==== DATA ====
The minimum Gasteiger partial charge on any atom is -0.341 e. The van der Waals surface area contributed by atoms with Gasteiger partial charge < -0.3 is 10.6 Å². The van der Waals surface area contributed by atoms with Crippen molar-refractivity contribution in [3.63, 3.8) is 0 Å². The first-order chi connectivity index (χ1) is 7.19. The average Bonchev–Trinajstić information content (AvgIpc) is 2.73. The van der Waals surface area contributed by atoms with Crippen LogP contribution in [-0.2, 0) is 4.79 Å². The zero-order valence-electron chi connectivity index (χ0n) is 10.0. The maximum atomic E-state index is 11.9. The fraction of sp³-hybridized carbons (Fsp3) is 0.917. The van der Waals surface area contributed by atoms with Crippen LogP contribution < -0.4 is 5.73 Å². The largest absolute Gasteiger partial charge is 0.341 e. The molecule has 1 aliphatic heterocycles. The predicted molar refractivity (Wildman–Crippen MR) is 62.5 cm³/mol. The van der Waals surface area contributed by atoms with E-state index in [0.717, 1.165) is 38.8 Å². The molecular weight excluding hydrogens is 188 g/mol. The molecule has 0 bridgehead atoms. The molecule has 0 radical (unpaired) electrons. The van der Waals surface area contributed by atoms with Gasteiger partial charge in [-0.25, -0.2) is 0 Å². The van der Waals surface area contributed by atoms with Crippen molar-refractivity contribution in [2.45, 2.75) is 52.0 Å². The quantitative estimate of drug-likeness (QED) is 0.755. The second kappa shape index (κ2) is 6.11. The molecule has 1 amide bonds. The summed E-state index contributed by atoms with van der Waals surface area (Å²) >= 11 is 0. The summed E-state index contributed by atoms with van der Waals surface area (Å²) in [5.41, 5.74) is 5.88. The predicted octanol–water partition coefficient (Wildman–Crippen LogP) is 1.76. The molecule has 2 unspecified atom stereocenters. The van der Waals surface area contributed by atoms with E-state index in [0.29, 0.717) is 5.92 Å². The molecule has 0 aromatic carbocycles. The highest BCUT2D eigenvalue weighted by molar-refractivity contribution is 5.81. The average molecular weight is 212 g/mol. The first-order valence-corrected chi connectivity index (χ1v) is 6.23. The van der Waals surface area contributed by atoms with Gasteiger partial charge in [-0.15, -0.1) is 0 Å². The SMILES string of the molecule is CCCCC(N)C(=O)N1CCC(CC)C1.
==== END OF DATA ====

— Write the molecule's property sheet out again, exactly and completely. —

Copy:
The minimum Gasteiger partial charge on any atom is -0.341 e. The van der Waals surface area contributed by atoms with Gasteiger partial charge < -0.3 is 10.6 Å². The van der Waals surface area contributed by atoms with Crippen molar-refractivity contribution in [3.63, 3.8) is 0 Å². The first-order chi connectivity index (χ1) is 7.19. The average Bonchev–Trinajstić information content (AvgIpc) is 2.73. The van der Waals surface area contributed by atoms with Crippen LogP contribution in [-0.2, 0) is 4.79 Å². The zero-order valence-electron chi connectivity index (χ0n) is 10.0. The maximum atomic E-state index is 11.9. The fraction of sp³-hybridized carbons (Fsp3) is 0.917. The van der Waals surface area contributed by atoms with Crippen LogP contribution < -0.4 is 5.73 Å². The largest absolute Gasteiger partial charge is 0.341 e. The molecule has 1 aliphatic heterocycles. The predicted molar refractivity (Wildman–Crippen MR) is 62.5 cm³/mol. The van der Waals surface area contributed by atoms with E-state index in [0.717, 1.165) is 38.8 Å². The molecular weight excluding hydrogens is 188 g/mol. The molecule has 0 bridgehead atoms. The molecule has 0 radical (unpaired) electrons. The van der Waals surface area contributed by atoms with Gasteiger partial charge in [-0.25, -0.2) is 0 Å². The van der Waals surface area contributed by atoms with Crippen molar-refractivity contribution in [2.45, 2.75) is 52.0 Å². The quantitative estimate of drug-likeness (QED) is 0.755. The second kappa shape index (κ2) is 6.11. The molecule has 1 amide bonds. The summed E-state index contributed by atoms with van der Waals surface area (Å²) >= 11 is 0. The summed E-state index contributed by atoms with van der Waals surface area (Å²) in [5.41, 5.74) is 5.88. The predicted octanol–water partition coefficient (Wildman–Crippen LogP) is 1.76. The molecule has 2 unspecified atom stereocenters. The van der Waals surface area contributed by atoms with E-state index in [0.29, 0.717) is 5.92 Å². The molecule has 0 aromatic carbocycles. The highest BCUT2D eigenvalue weighted by molar-refractivity contribution is 5.81. The average molecular weight is 212 g/mol. The first-order valence-corrected chi connectivity index (χ1v) is 6.23. The van der Waals surface area contributed by atoms with Gasteiger partial charge in [-0.15, -0.1) is 0 Å². The SMILES string of the molecule is CCCCC(N)C(=O)N1CCC(CC)C1.